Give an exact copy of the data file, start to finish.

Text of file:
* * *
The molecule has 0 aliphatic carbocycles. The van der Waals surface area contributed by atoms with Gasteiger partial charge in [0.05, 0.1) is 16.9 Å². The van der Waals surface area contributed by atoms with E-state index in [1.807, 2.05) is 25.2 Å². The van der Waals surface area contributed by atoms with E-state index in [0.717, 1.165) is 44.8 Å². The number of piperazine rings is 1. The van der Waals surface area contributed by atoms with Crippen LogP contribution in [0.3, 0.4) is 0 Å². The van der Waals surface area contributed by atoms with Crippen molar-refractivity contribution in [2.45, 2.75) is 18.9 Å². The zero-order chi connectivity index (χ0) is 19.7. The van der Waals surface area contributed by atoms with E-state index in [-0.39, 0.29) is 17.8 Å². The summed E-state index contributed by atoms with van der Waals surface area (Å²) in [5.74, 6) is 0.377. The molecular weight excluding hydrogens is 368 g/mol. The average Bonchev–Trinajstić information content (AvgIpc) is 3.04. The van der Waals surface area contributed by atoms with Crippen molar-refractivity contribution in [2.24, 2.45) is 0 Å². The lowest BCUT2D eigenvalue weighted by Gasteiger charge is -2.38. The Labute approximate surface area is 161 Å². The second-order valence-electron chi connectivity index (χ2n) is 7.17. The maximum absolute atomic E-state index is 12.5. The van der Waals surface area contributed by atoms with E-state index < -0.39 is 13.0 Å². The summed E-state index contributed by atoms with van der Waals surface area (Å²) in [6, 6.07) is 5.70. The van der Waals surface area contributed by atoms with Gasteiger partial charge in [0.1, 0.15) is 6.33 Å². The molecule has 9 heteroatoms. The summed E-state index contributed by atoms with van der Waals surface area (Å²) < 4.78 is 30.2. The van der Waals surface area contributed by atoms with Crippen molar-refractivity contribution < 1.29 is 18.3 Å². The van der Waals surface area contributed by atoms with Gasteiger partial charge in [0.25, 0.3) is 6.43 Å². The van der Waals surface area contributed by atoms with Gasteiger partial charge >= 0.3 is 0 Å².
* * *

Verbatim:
The molecule has 0 aliphatic carbocycles. The van der Waals surface area contributed by atoms with Gasteiger partial charge in [0.05, 0.1) is 16.9 Å². The van der Waals surface area contributed by atoms with E-state index in [1.807, 2.05) is 25.2 Å². The van der Waals surface area contributed by atoms with E-state index in [0.717, 1.165) is 44.8 Å². The number of piperazine rings is 1. The van der Waals surface area contributed by atoms with Crippen LogP contribution in [0.3, 0.4) is 0 Å². The van der Waals surface area contributed by atoms with Crippen molar-refractivity contribution in [2.45, 2.75) is 18.9 Å². The zero-order chi connectivity index (χ0) is 19.7. The van der Waals surface area contributed by atoms with E-state index in [-0.39, 0.29) is 17.8 Å². The summed E-state index contributed by atoms with van der Waals surface area (Å²) in [5.74, 6) is 0.377. The molecular weight excluding hydrogens is 368 g/mol. The average Bonchev–Trinajstić information content (AvgIpc) is 3.04. The van der Waals surface area contributed by atoms with Crippen molar-refractivity contribution in [2.24, 2.45) is 0 Å². The lowest BCUT2D eigenvalue weighted by Gasteiger charge is -2.38. The Labute approximate surface area is 161 Å². The second-order valence-electron chi connectivity index (χ2n) is 7.17. The maximum absolute atomic E-state index is 12.5. The van der Waals surface area contributed by atoms with E-state index < -0.39 is 13.0 Å². The summed E-state index contributed by atoms with van der Waals surface area (Å²) in [6, 6.07) is 5.70. The van der Waals surface area contributed by atoms with Gasteiger partial charge in [0.1, 0.15) is 6.33 Å². The molecule has 9 heteroatoms. The summed E-state index contributed by atoms with van der Waals surface area (Å²) < 4.78 is 30.2. The van der Waals surface area contributed by atoms with Crippen molar-refractivity contribution < 1.29 is 18.3 Å². The van der Waals surface area contributed by atoms with Gasteiger partial charge in [0.25, 0.3) is 6.43 Å². The van der Waals surface area contributed by atoms with Gasteiger partial charge >= 0.3 is 0 Å².